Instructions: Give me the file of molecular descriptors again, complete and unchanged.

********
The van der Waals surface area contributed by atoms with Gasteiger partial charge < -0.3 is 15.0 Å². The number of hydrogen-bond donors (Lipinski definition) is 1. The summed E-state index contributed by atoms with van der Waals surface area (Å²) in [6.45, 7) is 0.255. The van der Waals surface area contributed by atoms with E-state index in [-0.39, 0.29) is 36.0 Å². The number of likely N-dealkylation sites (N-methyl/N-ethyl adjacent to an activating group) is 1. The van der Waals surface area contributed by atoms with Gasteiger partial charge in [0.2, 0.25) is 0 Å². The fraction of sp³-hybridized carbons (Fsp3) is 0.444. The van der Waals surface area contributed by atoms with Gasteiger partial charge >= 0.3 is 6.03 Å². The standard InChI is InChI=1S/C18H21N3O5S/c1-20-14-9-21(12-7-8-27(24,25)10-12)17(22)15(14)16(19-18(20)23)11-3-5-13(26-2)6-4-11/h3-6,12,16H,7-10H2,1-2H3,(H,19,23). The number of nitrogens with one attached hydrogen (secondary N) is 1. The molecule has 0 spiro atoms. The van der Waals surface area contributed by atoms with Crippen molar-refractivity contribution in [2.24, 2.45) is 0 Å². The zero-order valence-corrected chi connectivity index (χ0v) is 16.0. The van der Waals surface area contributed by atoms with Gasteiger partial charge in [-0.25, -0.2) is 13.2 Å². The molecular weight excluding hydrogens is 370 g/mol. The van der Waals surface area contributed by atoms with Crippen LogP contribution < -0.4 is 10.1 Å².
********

The van der Waals surface area contributed by atoms with Gasteiger partial charge < -0.3 is 15.0 Å². The number of hydrogen-bond donors (Lipinski definition) is 1. The summed E-state index contributed by atoms with van der Waals surface area (Å²) in [6.45, 7) is 0.255. The van der Waals surface area contributed by atoms with E-state index in [-0.39, 0.29) is 36.0 Å². The number of likely N-dealkylation sites (N-methyl/N-ethyl adjacent to an activating group) is 1. The van der Waals surface area contributed by atoms with Gasteiger partial charge in [0.2, 0.25) is 0 Å². The fraction of sp³-hybridized carbons (Fsp3) is 0.444. The van der Waals surface area contributed by atoms with Gasteiger partial charge >= 0.3 is 6.03 Å². The standard InChI is InChI=1S/C18H21N3O5S/c1-20-14-9-21(12-7-8-27(24,25)10-12)17(22)15(14)16(19-18(20)23)11-3-5-13(26-2)6-4-11/h3-6,12,16H,7-10H2,1-2H3,(H,19,23). The number of nitrogens with one attached hydrogen (secondary N) is 1. The molecule has 0 spiro atoms. The van der Waals surface area contributed by atoms with Crippen molar-refractivity contribution in [2.24, 2.45) is 0 Å². The zero-order valence-corrected chi connectivity index (χ0v) is 16.0. The van der Waals surface area contributed by atoms with Gasteiger partial charge in [-0.25, -0.2) is 13.2 Å². The molecular weight excluding hydrogens is 370 g/mol. The van der Waals surface area contributed by atoms with Crippen LogP contribution < -0.4 is 10.1 Å².